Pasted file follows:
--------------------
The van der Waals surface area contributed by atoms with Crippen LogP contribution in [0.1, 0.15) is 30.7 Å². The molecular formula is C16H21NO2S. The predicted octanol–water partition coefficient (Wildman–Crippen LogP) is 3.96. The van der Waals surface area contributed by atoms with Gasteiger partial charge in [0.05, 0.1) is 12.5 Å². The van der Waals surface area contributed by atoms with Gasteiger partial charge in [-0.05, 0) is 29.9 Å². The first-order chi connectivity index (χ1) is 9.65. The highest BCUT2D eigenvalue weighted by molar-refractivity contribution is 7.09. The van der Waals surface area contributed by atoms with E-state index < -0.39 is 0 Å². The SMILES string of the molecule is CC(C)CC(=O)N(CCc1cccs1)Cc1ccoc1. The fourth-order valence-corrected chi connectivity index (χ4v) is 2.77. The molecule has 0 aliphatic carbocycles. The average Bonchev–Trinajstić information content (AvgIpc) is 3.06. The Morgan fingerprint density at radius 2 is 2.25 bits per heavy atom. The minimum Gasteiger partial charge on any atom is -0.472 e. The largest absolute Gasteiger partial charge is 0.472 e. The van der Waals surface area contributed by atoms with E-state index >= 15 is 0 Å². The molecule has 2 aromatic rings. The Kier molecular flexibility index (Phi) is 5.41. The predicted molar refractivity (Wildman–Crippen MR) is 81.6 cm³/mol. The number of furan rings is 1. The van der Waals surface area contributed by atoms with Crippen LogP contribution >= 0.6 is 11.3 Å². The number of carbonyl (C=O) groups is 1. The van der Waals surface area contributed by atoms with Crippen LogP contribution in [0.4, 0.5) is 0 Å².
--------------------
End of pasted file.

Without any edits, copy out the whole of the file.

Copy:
The van der Waals surface area contributed by atoms with Crippen LogP contribution in [0.1, 0.15) is 30.7 Å². The molecular formula is C16H21NO2S. The predicted octanol–water partition coefficient (Wildman–Crippen LogP) is 3.96. The van der Waals surface area contributed by atoms with Gasteiger partial charge in [0.05, 0.1) is 12.5 Å². The van der Waals surface area contributed by atoms with Gasteiger partial charge in [-0.05, 0) is 29.9 Å². The first-order chi connectivity index (χ1) is 9.65. The highest BCUT2D eigenvalue weighted by molar-refractivity contribution is 7.09. The van der Waals surface area contributed by atoms with E-state index < -0.39 is 0 Å². The SMILES string of the molecule is CC(C)CC(=O)N(CCc1cccs1)Cc1ccoc1. The fourth-order valence-corrected chi connectivity index (χ4v) is 2.77. The molecule has 0 aliphatic carbocycles. The average Bonchev–Trinajstić information content (AvgIpc) is 3.06. The Morgan fingerprint density at radius 2 is 2.25 bits per heavy atom. The minimum Gasteiger partial charge on any atom is -0.472 e. The largest absolute Gasteiger partial charge is 0.472 e. The van der Waals surface area contributed by atoms with E-state index >= 15 is 0 Å². The molecule has 2 aromatic rings. The Kier molecular flexibility index (Phi) is 5.41. The predicted molar refractivity (Wildman–Crippen MR) is 81.6 cm³/mol. The number of furan rings is 1. The van der Waals surface area contributed by atoms with Crippen LogP contribution >= 0.6 is 11.3 Å². The number of carbonyl (C=O) groups is 1. The van der Waals surface area contributed by atoms with Crippen LogP contribution in [0.4, 0.5) is 0 Å².